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I was driving behind a college student riding a Lime scooter the other day who jumped off in the middle of the sidewalk and started running. Yes, part of the beauty of these motorized rental scooters is as soon as you’re at work, home, your friends’ apartment, favorite coffee shop, or whatever you set the scooter to the ground. Lime has trackers, gathers the two-wheeled wonders at the end of the day and redistributes them at key places people can utilize them the following day. But this girl didn’t exactly look like she’d gotten to where she was going. I’m guessing she ran out of her prepaid limit. As the scooter hit the pavement it hit me that so often, we treat God like this.
We pick Him up when we’re in the mood or use Him when we need help getting somewhere, then when we feel better about ourselves or our situation, have gotten as far as we want, or have invested as much as we wanted to in our relationship with Jesus we drop Him to the ground. Boom!
This could mean spending time with Jesus in the morning and then living our lives however we want the rest of the day without regard to truly loving our neighbors or ourselves.
Or praying in times of crisis but patting ourselves on the back when our life seems to be going well.
Maybe we do all our Bible study homework or sing at church, but at home have an addiction we’re not willing to turn over to the Lord.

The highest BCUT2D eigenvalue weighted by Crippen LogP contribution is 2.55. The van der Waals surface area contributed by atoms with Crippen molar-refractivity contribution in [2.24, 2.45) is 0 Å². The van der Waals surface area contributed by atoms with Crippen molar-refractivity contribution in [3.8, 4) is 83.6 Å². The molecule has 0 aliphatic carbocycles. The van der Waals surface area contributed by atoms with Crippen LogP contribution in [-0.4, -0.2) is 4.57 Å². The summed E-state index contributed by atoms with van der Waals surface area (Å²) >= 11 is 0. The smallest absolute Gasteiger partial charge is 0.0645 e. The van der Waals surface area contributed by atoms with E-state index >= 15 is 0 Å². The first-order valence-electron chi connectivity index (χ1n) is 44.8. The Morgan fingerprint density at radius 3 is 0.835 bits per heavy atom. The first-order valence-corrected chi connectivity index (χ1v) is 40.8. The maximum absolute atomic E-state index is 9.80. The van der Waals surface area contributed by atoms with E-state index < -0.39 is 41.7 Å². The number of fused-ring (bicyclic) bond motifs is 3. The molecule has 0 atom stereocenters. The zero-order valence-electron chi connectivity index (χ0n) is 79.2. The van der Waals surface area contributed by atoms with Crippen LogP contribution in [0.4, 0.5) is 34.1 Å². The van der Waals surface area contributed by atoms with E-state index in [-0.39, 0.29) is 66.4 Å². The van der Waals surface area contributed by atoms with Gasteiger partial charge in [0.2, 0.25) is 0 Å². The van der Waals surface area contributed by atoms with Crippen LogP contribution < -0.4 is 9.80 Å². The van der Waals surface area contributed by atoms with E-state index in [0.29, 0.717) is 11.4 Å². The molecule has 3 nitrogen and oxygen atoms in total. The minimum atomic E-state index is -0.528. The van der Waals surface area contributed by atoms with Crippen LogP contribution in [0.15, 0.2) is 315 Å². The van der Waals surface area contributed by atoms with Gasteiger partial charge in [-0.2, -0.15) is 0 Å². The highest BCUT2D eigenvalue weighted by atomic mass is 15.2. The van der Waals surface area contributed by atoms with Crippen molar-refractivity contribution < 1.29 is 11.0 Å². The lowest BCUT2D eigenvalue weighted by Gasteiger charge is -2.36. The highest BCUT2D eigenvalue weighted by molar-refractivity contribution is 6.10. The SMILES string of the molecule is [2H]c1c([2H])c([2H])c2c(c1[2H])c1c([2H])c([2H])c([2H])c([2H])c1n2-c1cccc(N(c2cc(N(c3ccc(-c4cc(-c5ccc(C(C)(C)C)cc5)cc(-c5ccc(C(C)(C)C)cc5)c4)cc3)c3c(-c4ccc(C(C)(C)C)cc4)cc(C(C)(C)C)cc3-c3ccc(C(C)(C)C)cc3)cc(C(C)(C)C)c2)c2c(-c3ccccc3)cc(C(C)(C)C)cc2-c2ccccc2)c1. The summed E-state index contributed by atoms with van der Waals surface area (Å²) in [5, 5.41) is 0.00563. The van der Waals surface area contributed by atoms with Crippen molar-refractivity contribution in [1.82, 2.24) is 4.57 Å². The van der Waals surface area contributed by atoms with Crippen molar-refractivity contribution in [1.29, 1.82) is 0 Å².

Or we tell someone we’re praying for them and never do.
Or say we trust Jesus and then positively freaking out when things don’t go as planned.
Any of these hit home?
Most of us are guilty of at least one if not several of these. Not because we’re bad people, but because we’re people. And, well, people aren’t perfect.
But thankfully Jesus is. And the kicker? Our perfect King and Savior wants to be in a relationship with you and me, no matter how late we’re running or how many times we’ve crashed to the pavement.
Still we treat Jesus like a rented ride, and that’s not how healthy relationships work. Healthy relationships possess what psychologists call the three C’s—communication, compromise and commitment.
1. Are we communicating with Jesus on a regular basis?
Do we take time to talk to Him? The spiritual word for this is prayer, but it’s really just talking to Jesus like you would to your best friend. This means telling Him what’s on your mind today, what you’re excited about, what you’d like to accomplish, who you’re mad at and why, what you’re worried or stressed about, how you’re feeling physically, spiritually, emotionally. And also listening, because communication is a two-way street.
You can do this by reading the Bible, this is God’s living Word, so reading it is listening to Jesus speak. Not sure where to start? Matthew, Mark, Luke, and John all actually have Jesus’ words to the world—sometimes even in red print. And the letters to the early churches like; Romans, Corinthians, Galatians, Philippians, Ephesians, Thessalonians, etc. are all instructions for the early church on what being a Christian means.